The Drum asked McCann Erickson Birmingham's PR team to collate their ten suggestions for protecting the Toyota brand as it looks to run the media guantlet while in the depths of a crisis.
The compay is also facing severe media scrutiny following the release of a distressed phone call made by a family killed in a car crash, apparently caused by a faulty accelerator on their Toyota vehicle.
Yesterday, The Drum posted a piece by reputation specialist Jonathan Hemus of Insignia Communications in the West Midlands on how Toyota had handled the situation.
Here we have the PR team at McCann Erickson Birmingham’s Ten Tips in Crisis Management for the situation.
1. Clarify that Lexus is not part of the Toyota model recall, but confirm that a thorough investigation into the individual case is underway as part of the company’s ongoing commitment to the safety of its customers.
2. Divert attention to the current Toyota model recall and the safety measures Toyota is taking.
3. Monitor online chatter closely, responding to concerned consumers and inaccurate comments, and ultimately steering traffic to the official Toyota recall website for accurate advice and information about Toyota models that are affected by the recall.
4. Make full use of social media to keep the flow of information to consumers up to date.
5. Ensure that messages and any ‘fix’ strategies are consistent across all markets to avoid confusion amongst consumers – the internet as an instant messaging environment is not conducive to separate market strategies
6. Keep dealers and their staff, and customer services call centre operators, fully updated with latest developments – as the first port-of-call for many consumers, their knowledge and loyalty in the weeks and months to come will be key.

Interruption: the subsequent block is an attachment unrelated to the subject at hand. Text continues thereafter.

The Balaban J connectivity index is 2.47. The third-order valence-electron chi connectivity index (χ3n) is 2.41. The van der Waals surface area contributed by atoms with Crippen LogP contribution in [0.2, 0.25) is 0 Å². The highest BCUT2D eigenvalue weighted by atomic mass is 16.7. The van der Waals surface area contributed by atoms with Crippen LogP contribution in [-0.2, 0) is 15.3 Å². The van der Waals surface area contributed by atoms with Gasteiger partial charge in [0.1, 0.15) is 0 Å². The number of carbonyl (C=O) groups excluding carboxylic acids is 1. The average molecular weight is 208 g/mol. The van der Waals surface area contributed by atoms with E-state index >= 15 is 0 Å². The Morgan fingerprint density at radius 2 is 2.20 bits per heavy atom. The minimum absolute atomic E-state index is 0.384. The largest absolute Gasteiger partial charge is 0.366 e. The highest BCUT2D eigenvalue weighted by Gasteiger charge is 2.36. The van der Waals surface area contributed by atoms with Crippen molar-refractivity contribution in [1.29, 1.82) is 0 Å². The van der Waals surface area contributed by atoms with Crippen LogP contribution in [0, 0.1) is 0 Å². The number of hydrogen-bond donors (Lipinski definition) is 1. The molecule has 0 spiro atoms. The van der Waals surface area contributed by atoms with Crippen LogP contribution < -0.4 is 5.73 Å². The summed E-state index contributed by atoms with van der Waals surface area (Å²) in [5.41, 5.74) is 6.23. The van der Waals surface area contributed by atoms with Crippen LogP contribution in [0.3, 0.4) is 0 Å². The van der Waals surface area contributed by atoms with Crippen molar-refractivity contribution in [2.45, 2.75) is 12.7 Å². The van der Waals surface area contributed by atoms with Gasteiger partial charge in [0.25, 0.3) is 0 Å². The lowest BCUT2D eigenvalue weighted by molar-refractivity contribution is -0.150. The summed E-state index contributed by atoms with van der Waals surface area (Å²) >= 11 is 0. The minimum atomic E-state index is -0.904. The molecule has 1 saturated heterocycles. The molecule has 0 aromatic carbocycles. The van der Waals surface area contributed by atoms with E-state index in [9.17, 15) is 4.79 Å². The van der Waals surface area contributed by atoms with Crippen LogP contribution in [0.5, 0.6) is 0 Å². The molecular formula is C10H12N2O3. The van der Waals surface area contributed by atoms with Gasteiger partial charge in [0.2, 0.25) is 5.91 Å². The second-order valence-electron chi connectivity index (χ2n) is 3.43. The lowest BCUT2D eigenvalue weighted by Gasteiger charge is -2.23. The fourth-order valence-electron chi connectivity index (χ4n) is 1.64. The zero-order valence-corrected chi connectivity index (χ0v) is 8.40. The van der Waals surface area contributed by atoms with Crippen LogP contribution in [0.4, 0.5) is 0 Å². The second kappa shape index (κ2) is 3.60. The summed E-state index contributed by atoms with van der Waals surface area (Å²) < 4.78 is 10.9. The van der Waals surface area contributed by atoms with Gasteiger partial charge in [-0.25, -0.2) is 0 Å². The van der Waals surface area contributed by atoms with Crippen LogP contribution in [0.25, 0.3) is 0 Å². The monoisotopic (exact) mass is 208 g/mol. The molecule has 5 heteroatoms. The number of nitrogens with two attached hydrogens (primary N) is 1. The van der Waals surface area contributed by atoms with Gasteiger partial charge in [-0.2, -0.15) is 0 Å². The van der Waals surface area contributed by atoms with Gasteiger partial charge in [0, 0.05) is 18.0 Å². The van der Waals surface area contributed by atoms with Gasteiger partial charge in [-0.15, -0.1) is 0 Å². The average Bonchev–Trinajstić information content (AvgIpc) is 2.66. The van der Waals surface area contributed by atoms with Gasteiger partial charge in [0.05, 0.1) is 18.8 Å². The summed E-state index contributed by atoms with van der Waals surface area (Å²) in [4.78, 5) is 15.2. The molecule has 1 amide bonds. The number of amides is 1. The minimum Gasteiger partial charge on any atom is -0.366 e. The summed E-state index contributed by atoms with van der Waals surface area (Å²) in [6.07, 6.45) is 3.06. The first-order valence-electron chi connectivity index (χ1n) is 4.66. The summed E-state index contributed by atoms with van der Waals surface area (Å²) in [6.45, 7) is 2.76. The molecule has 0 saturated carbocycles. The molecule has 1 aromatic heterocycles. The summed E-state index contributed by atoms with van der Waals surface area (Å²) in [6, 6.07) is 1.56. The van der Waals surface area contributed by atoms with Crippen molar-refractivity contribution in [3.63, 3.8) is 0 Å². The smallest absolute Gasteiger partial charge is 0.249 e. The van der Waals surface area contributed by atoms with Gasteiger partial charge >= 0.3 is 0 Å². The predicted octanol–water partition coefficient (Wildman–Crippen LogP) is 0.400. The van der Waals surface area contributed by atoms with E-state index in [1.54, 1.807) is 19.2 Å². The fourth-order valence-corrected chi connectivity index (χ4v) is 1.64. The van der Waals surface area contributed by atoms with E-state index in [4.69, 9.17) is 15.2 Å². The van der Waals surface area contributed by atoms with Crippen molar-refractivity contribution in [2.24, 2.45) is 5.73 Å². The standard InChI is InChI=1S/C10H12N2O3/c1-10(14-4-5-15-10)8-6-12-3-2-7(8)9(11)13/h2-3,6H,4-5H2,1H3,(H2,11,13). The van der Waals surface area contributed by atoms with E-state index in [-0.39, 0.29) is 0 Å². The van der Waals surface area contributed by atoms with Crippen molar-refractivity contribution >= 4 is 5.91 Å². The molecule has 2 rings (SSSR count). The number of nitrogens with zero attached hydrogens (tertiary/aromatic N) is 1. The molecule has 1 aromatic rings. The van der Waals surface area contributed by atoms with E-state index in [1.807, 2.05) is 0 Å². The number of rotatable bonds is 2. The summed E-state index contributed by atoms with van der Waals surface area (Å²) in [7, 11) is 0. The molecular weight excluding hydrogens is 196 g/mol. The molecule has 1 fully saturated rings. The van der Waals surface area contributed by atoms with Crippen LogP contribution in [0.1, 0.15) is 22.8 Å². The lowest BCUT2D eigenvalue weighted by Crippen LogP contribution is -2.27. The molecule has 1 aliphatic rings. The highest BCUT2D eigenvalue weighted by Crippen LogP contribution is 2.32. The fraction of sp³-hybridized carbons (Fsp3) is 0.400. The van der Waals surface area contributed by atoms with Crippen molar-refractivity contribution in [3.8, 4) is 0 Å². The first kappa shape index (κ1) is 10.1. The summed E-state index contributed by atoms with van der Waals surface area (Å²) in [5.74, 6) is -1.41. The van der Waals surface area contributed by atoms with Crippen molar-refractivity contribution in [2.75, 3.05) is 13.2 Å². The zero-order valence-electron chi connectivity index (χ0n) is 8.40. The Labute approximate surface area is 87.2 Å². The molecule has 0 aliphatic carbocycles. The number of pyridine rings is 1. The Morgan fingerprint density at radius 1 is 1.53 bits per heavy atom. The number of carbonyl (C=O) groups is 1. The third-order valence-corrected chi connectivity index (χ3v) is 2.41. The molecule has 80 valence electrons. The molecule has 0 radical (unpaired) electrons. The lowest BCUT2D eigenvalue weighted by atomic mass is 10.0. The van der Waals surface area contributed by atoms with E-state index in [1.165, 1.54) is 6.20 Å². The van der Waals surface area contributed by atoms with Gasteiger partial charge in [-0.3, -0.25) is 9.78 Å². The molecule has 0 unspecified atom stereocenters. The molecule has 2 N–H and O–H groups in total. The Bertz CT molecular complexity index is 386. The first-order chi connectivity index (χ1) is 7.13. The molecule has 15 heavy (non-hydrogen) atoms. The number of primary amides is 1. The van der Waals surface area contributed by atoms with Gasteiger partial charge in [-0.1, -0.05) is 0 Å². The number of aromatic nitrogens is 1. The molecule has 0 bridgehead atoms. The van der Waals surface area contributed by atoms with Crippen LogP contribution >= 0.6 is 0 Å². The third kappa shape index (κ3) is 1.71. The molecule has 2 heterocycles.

7. Have spokespeople in each key market briefed and media trained – early preparation will be key.
8. Remove from the Toyota recall website any links to old and now inaccurate blog postings – one link refers to the RAV4 model being part of the Toyota recall, which it clearly now isn’t. Consumers will be looking for consistent information about which models are and aren’t affected by the recall – the seed of doubt will be sown if conflicting information is readily available.
9. Be sensitive about the content of all Toyota and Lexus communication over the coming weeks – a statement referring to the 2009 sales success of two Toyota models affected by the 2010 recall makes for an uncomfortable read and Lexus ads aired on US TV have been deemed as distasteful.
10. Monitor and share media coverage and online conversations between each market’s crisis teams via regular conference calls – this enables the monitoring of the increase or decline in column inches, and the sentiment of content so that PR strategies and messages can be developed on a daily, or if necessary hourly, basis.
Meanwhile, Toyota GB has begun an apology campaign from its managing director Miguel Fonseca (pictured.)
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